Goa Church India

It was fascinating to encounter the old European settlements.

Goa Churches saint

Gold Saint Goa

Goa

As a side note to any photographers who read this, I was very glad of my 1/8000 sec shutter speed for this trip. The soft pastel colours of the sand and ocean, the heat on the sea breeze, begged for wide open apertures. There is a new camera body coming this summer and this trip went a long way to deciding what it should be.

Goa Beach Portrait child

Next time we’ll try taking them to Sri Lanka or Thailand, Bali or Malaysia. Something smoother, less hassle. Cleaner.

Goa India beach Portrait child

But we had our beer and sunsets, stayed cool in the pool, made sand castles in the breeze, and ate fish for dinner.

Goa India sunset

 

 

Little Hands

Continuing with my exploration of black and white, I decided to look at situations that are normally the preserve of colour. In this instance, it was a pre-school shoot – a lively bunch of little monkeys and fidgeting clowns. But I also wanted to do something different with the stale form of the traditional school photograph.

Artistic school photoday Reva BW (2)

These are a selection of the results. We all walk into the homes of family and friends and look at their children’s school-issue photos, and for me, I have always disliked them. They are reasonably well lit and reasonably well composed images that look EXACTLY THE SAME the whole world over.

Artistic school photo dayEthan BW (1)

Our children are originals. Their school life is immense to them. School shapes us. And yet the photographs that come from our school years are boring, cookie-cutter, mass produced, monovisual. I wanted to try something different.

Art original school photo day Aminah BW

Of course the parents got the colour versions as well, but I needed to chase my idea. I’m super happy with them, and think I met my objective of breaking the mould for school photo day. I am going to keep perfecting this idea. The idea was not just one pose, but two at least, and one of those poses would be in black & white.  The parents (and grandparents) were super-happy, which is all that truly matters. Many thanks to the parents who graciously gave their permission for me to use these photos of their Little Amazings.

 

Exploring the Shadows

This past winter and spring I’ve been busy doing some street photography, as well as collaborating with schools, with families, exploring video, adding new equipment, making plans for up-coming trips and projects.

Delhi street kids

I have been working almost exclusively in black & white, and experimenting with different tools and looks.

Mehrauli, Delhi, Dec 13 (106)

This exploration is part of something greater: as I progress I realise that the work is not just about shaking it up a bit – I’m not trying something new for the sake of it – but rather it is the natural evolution of my path since we came to Delhi, when working purely for commercial ends was rendered impossible. Now I get to think about the image alone, about the what I want it to be. More often than not, I am the client.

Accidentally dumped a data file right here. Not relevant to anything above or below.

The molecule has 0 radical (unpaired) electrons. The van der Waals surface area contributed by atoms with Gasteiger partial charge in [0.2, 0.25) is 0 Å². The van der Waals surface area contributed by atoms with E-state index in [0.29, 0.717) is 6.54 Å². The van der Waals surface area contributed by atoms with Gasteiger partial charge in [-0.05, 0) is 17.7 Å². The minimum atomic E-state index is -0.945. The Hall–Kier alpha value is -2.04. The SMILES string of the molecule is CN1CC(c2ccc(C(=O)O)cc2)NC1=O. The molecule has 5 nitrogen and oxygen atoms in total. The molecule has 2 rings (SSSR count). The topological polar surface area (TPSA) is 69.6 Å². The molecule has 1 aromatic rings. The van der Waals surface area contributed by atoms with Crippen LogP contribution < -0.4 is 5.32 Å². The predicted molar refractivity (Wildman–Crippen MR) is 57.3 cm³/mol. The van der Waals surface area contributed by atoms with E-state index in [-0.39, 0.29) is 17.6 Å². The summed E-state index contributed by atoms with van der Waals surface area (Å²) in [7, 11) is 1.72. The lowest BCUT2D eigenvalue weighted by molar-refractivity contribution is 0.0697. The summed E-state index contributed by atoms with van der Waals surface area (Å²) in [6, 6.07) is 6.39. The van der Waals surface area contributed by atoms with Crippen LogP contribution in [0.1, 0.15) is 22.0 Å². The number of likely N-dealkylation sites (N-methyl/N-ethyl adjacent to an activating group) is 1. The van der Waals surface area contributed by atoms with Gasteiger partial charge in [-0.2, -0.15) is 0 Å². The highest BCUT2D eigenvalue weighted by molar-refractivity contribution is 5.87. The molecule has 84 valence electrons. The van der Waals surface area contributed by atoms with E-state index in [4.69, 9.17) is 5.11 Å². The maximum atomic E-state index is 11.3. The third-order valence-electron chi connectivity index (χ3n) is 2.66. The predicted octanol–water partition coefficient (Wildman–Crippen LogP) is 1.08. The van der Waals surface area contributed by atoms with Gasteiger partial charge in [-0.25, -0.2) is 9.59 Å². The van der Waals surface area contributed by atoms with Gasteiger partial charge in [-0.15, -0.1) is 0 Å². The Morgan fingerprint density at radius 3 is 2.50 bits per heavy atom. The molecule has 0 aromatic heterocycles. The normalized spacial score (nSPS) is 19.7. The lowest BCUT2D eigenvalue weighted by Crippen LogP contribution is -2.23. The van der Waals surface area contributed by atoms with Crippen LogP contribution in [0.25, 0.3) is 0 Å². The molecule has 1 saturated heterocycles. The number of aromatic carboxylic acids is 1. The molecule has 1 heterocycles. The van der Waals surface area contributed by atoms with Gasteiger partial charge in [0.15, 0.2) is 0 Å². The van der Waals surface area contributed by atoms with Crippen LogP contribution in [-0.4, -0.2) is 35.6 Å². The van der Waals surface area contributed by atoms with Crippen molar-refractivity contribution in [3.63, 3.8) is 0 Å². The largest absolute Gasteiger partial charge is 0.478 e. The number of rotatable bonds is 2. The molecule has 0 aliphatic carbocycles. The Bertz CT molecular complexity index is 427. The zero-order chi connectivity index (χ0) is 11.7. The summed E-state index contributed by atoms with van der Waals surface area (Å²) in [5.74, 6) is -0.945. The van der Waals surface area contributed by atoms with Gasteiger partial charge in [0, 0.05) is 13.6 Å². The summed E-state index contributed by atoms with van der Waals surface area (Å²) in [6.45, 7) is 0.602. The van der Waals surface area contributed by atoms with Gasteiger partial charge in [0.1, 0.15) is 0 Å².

Mehrauli, Delhi, Dec 13 (109)

The images made this year are about the development of visual purity. This post is going to be the first of many that explore the shadows as well as light.

Mehrauli, Delhi, Dec 13 (140)

This quote from Cast Light spoke to all of my projects this spring. “For the meaning of life differs from man to man, from day to day and from hour to hour. What matters, therefore, is not the meaning of life in general but rather the specific meaning of a person’s life at a given moment.” – Viktor E. Frankl

 

 

The India Journals has been an enjoyable experiment in an enclosed capture – develop – share workflow and has been a success (for me) as a learning and creative experience. As photography evolves and becomes more about image creation rather than just image capture, it has been exciting to jump into the new world and see where it leads. Now however, The India Journals must stop here. My own journey is no longer about India as a novelty. India is me. It’s my home, and so my mobile photographs must flow into the mainstream. I am evolving as a photographer and I need to follow the path opening up to me. The phone-captured photograph needs to have the freedom to be processed anywhere it needs to be, such as Lightroom or Photoshop. In the coming months will get to my primary blog at markcowlin.wordpress.com more often, increase my twitter presence @MarkCowlinPhoto, and eventually leap into G+. There are a host of other options to explore as well – and not just the obvious ones like Instagram – but new exciting ones like OKDOTHIS. In the meantime I’ll let the main tumblr take the bulk of the mobile work. Thank you for following me. I’d love it if you’d join me and switch lanes and come to the more representative markcowlinpictures.tumblr.com

Camp Bliss

Camp Bliss

The Pishkar Camel Fair is an ancient meeting of camels, horses, families, and now cars and motorbikes, fun fairs and light. We stayed at an amazing tented camp, called appropriately Camp Bliss

Evening Entertainments at Camp Bliss

Evening Entertainments at Camp Bliss

They were described to us as a local traveling band

A local traveling band played for us

It was amazing

Singing, dancing & balancing!

Singing, dancing & balancing!

Click through the images to see them full-size

Camp Bliss was just that, and we could have spent all of our time being catered to by the most hospitable Vijayant, and his team from Incredible Indian Moments, but we were there for the camels. We we rather upset to discover that there were no camel anywhere – we had arrived a little ahead of time due to the sheer craziness of the event. It literally engulfs the small town in festival madness she it really kicks off, as we played it safe because we have two children under five. They are not ready for such an overwhelming experience. We took a drive, nosed around, couldn’t see much and went back to the tent thinking perhaps our gamble had not paid off. Undeterred, the following morning we took a camel cart ride to go and explore properly. The first two miles seemed only to confirm our fears. Barely a camel anywhere. Perhaps tomorrow would see more camels arrive, we asked ourselves, as we passed right through the camp ground (and a lot of horses) and crested a hill.

Camels everywhere

Camels everywhere

Camels, Camels, camels

The desert was covered with camels and their herders. It was an insane sight.It was a festival of meetings

Incredible faces

Incredible faces
Time worn and dusty

Time worn and dusty

And noisy

And noisy

The entire three day stay turned out to be an unforgettable experience.

Pushkar